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I have built login systems in php and I always use session to login the user. As a results of using session, my browser always creates a cookie called PHPSESSID. And if the user checks the remember me option, I will set username and password into cookies. Please note that these cookies are accessible in the browser.

Since, I always like to see how others do their login system, I decided to test this fact with facebook. I logged into my facebook, without checking the Keep me logged in and then I check the cookies but I didn't see PHPSESSID cookie. Does anyone know why?

For the second time, I logged into facebook, this time I checked the keep me logged in. Then I checked the cookies and I saw the same cookies with same expiry date as in my first try.

if the first and second try results in same cookies, then what is the difference? Or better say what is the point of using it?

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For questions about facebook internals, you have to ask facebook, not here. –  hakre May 1 '12 at 13:18
    
I think the reason for that is because they can't store so many sessions on the server, therefore they have to rely on cookies... –  Sokhrat Sikar May 1 '12 at 13:27
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@SokhratSikar Facebook has plenty of capacity to store sessions. They likely use something like a memcached cluster to do so. –  ceejayoz May 1 '12 at 13:38
    
I am actually speculating facebook and that's because they have one of the largest databases in the world. If you don't know the answer, why do you jump in. And if I had a clue, then I wouldn't ask question? –  Sokhrat Sikar May 1 '12 at 13:41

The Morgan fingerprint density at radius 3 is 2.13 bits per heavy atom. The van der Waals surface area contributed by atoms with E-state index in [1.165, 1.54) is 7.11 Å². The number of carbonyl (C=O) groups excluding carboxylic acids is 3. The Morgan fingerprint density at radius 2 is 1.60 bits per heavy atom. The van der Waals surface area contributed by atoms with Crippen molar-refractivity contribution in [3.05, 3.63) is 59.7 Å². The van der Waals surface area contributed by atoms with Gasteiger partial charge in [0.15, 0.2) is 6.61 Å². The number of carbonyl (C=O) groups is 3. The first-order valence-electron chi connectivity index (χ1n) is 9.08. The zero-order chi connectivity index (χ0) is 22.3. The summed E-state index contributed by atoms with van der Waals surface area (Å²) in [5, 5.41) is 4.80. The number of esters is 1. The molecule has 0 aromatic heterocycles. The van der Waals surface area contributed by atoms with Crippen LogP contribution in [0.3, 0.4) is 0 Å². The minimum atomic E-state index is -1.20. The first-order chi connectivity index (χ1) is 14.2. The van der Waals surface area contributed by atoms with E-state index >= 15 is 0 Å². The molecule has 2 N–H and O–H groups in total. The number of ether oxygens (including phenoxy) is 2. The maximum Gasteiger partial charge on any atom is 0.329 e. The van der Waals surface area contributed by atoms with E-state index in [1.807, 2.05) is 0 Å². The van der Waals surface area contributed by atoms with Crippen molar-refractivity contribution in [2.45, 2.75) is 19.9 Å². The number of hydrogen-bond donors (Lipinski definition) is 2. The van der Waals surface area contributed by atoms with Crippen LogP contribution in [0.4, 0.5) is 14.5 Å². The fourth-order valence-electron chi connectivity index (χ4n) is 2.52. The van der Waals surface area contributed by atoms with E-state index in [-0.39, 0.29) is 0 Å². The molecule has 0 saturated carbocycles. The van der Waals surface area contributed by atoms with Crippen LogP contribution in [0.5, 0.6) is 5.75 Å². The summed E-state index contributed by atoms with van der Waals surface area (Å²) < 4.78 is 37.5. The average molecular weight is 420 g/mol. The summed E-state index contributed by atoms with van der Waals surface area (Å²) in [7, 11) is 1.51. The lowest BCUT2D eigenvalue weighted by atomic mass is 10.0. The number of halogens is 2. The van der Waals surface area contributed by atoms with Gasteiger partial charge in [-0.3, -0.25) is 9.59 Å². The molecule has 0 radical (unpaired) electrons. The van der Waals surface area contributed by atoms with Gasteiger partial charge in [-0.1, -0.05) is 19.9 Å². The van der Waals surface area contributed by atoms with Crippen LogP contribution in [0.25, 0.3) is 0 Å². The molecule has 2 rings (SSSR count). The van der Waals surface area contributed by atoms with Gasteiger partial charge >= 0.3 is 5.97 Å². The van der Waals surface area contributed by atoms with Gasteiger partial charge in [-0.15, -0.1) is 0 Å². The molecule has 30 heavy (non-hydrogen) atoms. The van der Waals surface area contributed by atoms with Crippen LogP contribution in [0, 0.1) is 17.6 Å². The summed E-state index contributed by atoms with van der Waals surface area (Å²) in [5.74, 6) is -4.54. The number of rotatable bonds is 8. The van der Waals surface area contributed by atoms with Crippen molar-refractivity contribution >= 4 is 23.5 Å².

wouldn't storing your sessions in several hundreds of memcached cluster's, slow your service? I think it's better to use cookies than session. My solution for cookie security is to generate a random 50 char, adding salt and then hashing sha512 and storing the token in database. –  Sokhrat Sikar May 1 '12 at 13:47

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And if the user checks the remember me option, I will set username and password into cookies.

Please, don't do that. Passwords and other sensitive data shouldn't be saved into cookies.

Since, I always like to see how others do their login system, I decided to test this fact with facebook. I logged into my facebook, without checking the Keep me logged in and then I check the cookies but I didn't see PHPSESSID cookie. Does anyone know why?

A session cookie doesn't have to be named PHPSESSID. I show 11 cookies from Facebook, several of which have data that might be session information.

if the first and second try results in same cookies, then what is the difference? Or better say what is the point of using it?

The remember-me functionality could easily be server-side.

There's more than one way of doing pretty much everything in web development. Facebook's a complex system, and as such they're sometimes going to use more complex solutions than is necessary on your smaller projects.

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as long you hash the password, you should be fine storing it in the cookie –  Sokhrat Sikar May 1 '12 at 13:23
    
The remember-me functionality could easily be server-side. Session expires when you close the browser, where as setting cookies don't expire even when you close the browser, therefore I don't think you can implement remember-me functionality on the server side. –  Sokhrat Sikar May 1 '12 at 13:30
    
Sure you can. You make the cookies last forever, but you decide on the server-side whether or not to request the user's password anyways. If they haven't had any activity after x hours and they didn't check "remember me", you present them with a login box despite the valid cookie. –  ceejayoz May 1 '12 at 13:36

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